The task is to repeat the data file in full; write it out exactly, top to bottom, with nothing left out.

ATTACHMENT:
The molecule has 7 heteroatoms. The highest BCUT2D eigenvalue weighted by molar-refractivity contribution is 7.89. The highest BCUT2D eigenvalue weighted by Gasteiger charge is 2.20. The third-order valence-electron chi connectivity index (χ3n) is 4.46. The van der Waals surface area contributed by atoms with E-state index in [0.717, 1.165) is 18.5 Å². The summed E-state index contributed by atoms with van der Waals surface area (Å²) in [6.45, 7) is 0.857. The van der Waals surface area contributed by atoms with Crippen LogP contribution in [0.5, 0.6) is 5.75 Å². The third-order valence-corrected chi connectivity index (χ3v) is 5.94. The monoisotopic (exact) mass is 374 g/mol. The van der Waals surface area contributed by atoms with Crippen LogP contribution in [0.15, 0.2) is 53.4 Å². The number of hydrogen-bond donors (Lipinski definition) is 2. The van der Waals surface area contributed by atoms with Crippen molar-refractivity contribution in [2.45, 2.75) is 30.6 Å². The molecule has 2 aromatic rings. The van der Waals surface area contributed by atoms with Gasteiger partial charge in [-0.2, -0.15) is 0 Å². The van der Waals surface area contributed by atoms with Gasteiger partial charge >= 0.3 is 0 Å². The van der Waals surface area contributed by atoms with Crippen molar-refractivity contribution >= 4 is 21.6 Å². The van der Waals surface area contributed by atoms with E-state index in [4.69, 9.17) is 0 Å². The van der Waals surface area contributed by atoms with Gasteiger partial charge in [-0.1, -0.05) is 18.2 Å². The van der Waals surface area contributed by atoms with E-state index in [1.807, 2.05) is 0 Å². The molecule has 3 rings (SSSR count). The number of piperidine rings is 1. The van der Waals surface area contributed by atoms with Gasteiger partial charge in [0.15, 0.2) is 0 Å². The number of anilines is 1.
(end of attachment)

The molecule has 7 heteroatoms. The highest BCUT2D eigenvalue weighted by molar-refractivity contribution is 7.89. The highest BCUT2D eigenvalue weighted by Gasteiger charge is 2.20. The third-order valence-electron chi connectivity index (χ3n) is 4.46. The van der Waals surface area contributed by atoms with E-state index in [0.717, 1.165) is 18.5 Å². The summed E-state index contributed by atoms with van der Waals surface area (Å²) in [6.45, 7) is 0.857. The van der Waals surface area contributed by atoms with Crippen LogP contribution in [0.5, 0.6) is 5.75 Å². The third-order valence-corrected chi connectivity index (χ3v) is 5.94. The monoisotopic (exact) mass is 374 g/mol. The van der Waals surface area contributed by atoms with Crippen LogP contribution in [0.15, 0.2) is 53.4 Å². The number of hydrogen-bond donors (Lipinski definition) is 2. The van der Waals surface area contributed by atoms with Crippen molar-refractivity contribution in [2.45, 2.75) is 30.6 Å². The molecule has 2 aromatic rings. The van der Waals surface area contributed by atoms with Gasteiger partial charge in [-0.2, -0.15) is 0 Å². The van der Waals surface area contributed by atoms with Gasteiger partial charge >= 0.3 is 0 Å². The van der Waals surface area contributed by atoms with Crippen molar-refractivity contribution >= 4 is 21.6 Å². The van der Waals surface area contributed by atoms with E-state index in [4.69, 9.17) is 0 Å². The van der Waals surface area contributed by atoms with Gasteiger partial charge in [-0.1, -0.05) is 18.2 Å². The van der Waals surface area contributed by atoms with E-state index in [1.807, 2.05) is 0 Å². The molecule has 3 rings (SSSR count). The number of piperidine rings is 1. The van der Waals surface area contributed by atoms with Gasteiger partial charge in [0.15, 0.2) is 0 Å². The number of anilines is 1.